There’s a time for everything – For Real, it’s science.

Everrryyyooonneee has heard the saying “There’s a time and place for everything.” Usually it’s a saying pulled out when someone is being inappropriate, or obnoxious or impatient – but apparently there really IS a time for everything!

I’ve shared some of my favorites from a post I found on

Pain Tolerance Peaks: 8 a.m. to 10 a.m.
Research at the National Institute of Mental Health found that people are significantly less sensitive to induced pain in the morning than in the afternoon. No one is sure why this is, but a circadian effect on the release of endorphins may play a role, researchers speculate.

Ideal Time For: Dental appointments or minor medical procedures, like having a mole removed.

Um – I feel like the LAST thing I want to do when I first wake up is deal with Pain? But maybe that’s why it doesn’t hurt so much when I’m stumbling my way to the Bathroom in the morning and bang my limbs into every piece of furniture on the way. Hmm, I wonder if “David visits the Dentist” in the morning?

Mind Is Sharpest: 10 a.m. to 12 p.m.

Mental acuity “tends to rise in the morning, then it dips again at midday before rising again between 3 p.m. and 4 p.m.,” says Smolensky, who is also an adjunct professor of biomedical engineering at The University of Texas at Austin. Brain functions that are affected include reasoning skills, short-term memory, complex decision-making skills and alertness. That explains why firefighters tend to have their fastest response rates during the mid-to-late morning and between 3 p.m. and 4 p.m., according to a recent study from France.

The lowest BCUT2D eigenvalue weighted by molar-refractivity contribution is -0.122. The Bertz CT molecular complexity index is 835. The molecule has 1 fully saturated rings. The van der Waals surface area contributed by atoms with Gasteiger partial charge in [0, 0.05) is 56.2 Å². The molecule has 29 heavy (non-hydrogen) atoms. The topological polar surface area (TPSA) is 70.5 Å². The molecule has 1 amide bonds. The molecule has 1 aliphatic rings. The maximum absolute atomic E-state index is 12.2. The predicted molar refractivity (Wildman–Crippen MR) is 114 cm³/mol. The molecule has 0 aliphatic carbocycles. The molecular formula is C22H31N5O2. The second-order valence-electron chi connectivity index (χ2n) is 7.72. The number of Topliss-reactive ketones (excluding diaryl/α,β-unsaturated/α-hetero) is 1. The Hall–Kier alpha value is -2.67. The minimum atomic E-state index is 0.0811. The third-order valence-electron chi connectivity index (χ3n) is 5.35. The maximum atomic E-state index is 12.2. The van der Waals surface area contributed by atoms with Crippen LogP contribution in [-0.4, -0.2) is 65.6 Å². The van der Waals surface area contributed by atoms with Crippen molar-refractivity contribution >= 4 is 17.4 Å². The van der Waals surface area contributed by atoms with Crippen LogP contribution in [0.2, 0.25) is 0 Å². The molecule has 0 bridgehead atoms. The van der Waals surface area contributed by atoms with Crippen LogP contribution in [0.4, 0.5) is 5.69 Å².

Ideal Time For: Demanding mental tasks, analyzing information, brainstorming and preparing for an afternoon meeting or test.

Time to Take It Easy: 1 p.m. to 3 p.m.
It’s often called the post-lunch dip. At midday, alertness declines and people tend to get sleepy, whether or not they eat lunch. In addition, daydreaming is most frequent around 2 p.m., according to research at the National Institute on Aging. So this isn’t a good time to operate heavy machinery or handle tasks that require close concentration.

Ideal Time For: Mentally easy tasks: interacting with colleagues; making phone calls; taking care of routine administrative chores, like filing; visualizing creative solutions to challenges in your life.

Sooooo this is basically giving me the green light to take a nap after lunch and proves why siestas make logical sense. Point taken. Heading to the beach now.


Brain Gets Another Boost: 3 p.m. to 4 p.m.
Mid-afternoon provides the second mental boost of the day, thanks to natural rhythms in brain function. (For more on this, see “Mind is Sharpest” above.)

Explains that moment when you’re scrambling to get everything done before 5pm.

Exercise Performance Peaks: 5 p.m. to 7 p.m.
Late afternoon and early evening are when you’re likely to give your best performance in physical activities that involve strength, speed and power, possibly because your body temperature peaks during these hours, notes Dr. Thomas W. Rowland, a pediatric cardiologist at Baystate Medical Center in Springfield, Mass., and author of The Athlete’s Clock: How Biology and Time Affect Sports Performance. You also may have more endurance and a greater tolerance for workouts since ratings of perceived exertion are at their lowest in the late afternoon and early evening, reports Rowland.

Ideal Time For: Your daily workout; running; biking; swimming; and competitive sports, like tennis or soccer.